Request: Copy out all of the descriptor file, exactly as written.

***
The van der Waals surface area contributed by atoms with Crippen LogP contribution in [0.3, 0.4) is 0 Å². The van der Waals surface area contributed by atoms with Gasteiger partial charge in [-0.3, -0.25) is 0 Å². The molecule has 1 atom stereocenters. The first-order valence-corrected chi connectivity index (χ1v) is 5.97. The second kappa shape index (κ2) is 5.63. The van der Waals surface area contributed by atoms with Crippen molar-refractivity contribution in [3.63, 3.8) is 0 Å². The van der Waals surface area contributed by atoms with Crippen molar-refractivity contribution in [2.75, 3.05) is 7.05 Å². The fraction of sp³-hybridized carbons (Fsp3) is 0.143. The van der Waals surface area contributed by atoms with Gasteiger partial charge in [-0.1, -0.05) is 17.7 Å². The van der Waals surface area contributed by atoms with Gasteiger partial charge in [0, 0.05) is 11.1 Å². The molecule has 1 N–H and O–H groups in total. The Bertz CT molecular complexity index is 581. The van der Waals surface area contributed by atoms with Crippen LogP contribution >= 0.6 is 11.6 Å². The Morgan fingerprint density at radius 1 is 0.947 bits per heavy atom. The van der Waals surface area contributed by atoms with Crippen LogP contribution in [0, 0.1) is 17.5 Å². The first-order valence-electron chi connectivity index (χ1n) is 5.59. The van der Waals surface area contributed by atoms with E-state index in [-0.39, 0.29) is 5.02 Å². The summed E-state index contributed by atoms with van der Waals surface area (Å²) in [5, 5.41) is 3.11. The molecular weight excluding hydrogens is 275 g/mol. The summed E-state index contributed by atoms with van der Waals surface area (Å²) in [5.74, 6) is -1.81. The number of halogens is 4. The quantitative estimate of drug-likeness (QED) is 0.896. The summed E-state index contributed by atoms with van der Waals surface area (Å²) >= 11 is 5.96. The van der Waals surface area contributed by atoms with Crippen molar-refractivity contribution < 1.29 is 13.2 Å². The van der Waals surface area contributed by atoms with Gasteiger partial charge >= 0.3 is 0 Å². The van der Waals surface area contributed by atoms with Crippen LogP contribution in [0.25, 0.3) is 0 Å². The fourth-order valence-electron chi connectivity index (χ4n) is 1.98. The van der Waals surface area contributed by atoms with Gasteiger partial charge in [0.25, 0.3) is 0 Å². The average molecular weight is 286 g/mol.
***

The van der Waals surface area contributed by atoms with Crippen LogP contribution in [0.3, 0.4) is 0 Å². The van der Waals surface area contributed by atoms with Gasteiger partial charge in [-0.3, -0.25) is 0 Å². The molecule has 1 atom stereocenters. The first-order valence-corrected chi connectivity index (χ1v) is 5.97. The second kappa shape index (κ2) is 5.63. The van der Waals surface area contributed by atoms with Crippen molar-refractivity contribution in [3.63, 3.8) is 0 Å². The van der Waals surface area contributed by atoms with Crippen molar-refractivity contribution in [2.75, 3.05) is 7.05 Å². The fraction of sp³-hybridized carbons (Fsp3) is 0.143. The van der Waals surface area contributed by atoms with Gasteiger partial charge in [-0.1, -0.05) is 17.7 Å². The van der Waals surface area contributed by atoms with Gasteiger partial charge in [0, 0.05) is 11.1 Å². The molecule has 1 N–H and O–H groups in total. The Bertz CT molecular complexity index is 581. The van der Waals surface area contributed by atoms with Crippen LogP contribution >= 0.6 is 11.6 Å². The Morgan fingerprint density at radius 1 is 0.947 bits per heavy atom. The van der Waals surface area contributed by atoms with Crippen LogP contribution in [0, 0.1) is 17.5 Å². The first-order valence-electron chi connectivity index (χ1n) is 5.59. The van der Waals surface area contributed by atoms with E-state index in [-0.39, 0.29) is 5.02 Å². The summed E-state index contributed by atoms with van der Waals surface area (Å²) in [5, 5.41) is 3.11. The molecular weight excluding hydrogens is 275 g/mol. The summed E-state index contributed by atoms with van der Waals surface area (Å²) in [5.74, 6) is -1.81. The number of halogens is 4. The quantitative estimate of drug-likeness (QED) is 0.896. The summed E-state index contributed by atoms with van der Waals surface area (Å²) >= 11 is 5.96. The van der Waals surface area contributed by atoms with Crippen molar-refractivity contribution < 1.29 is 13.2 Å². The van der Waals surface area contributed by atoms with Gasteiger partial charge >= 0.3 is 0 Å². The van der Waals surface area contributed by atoms with Crippen LogP contribution in [0.25, 0.3) is 0 Å². The fourth-order valence-electron chi connectivity index (χ4n) is 1.98. The van der Waals surface area contributed by atoms with Gasteiger partial charge in [0.25, 0.3) is 0 Å². The average molecular weight is 286 g/mol.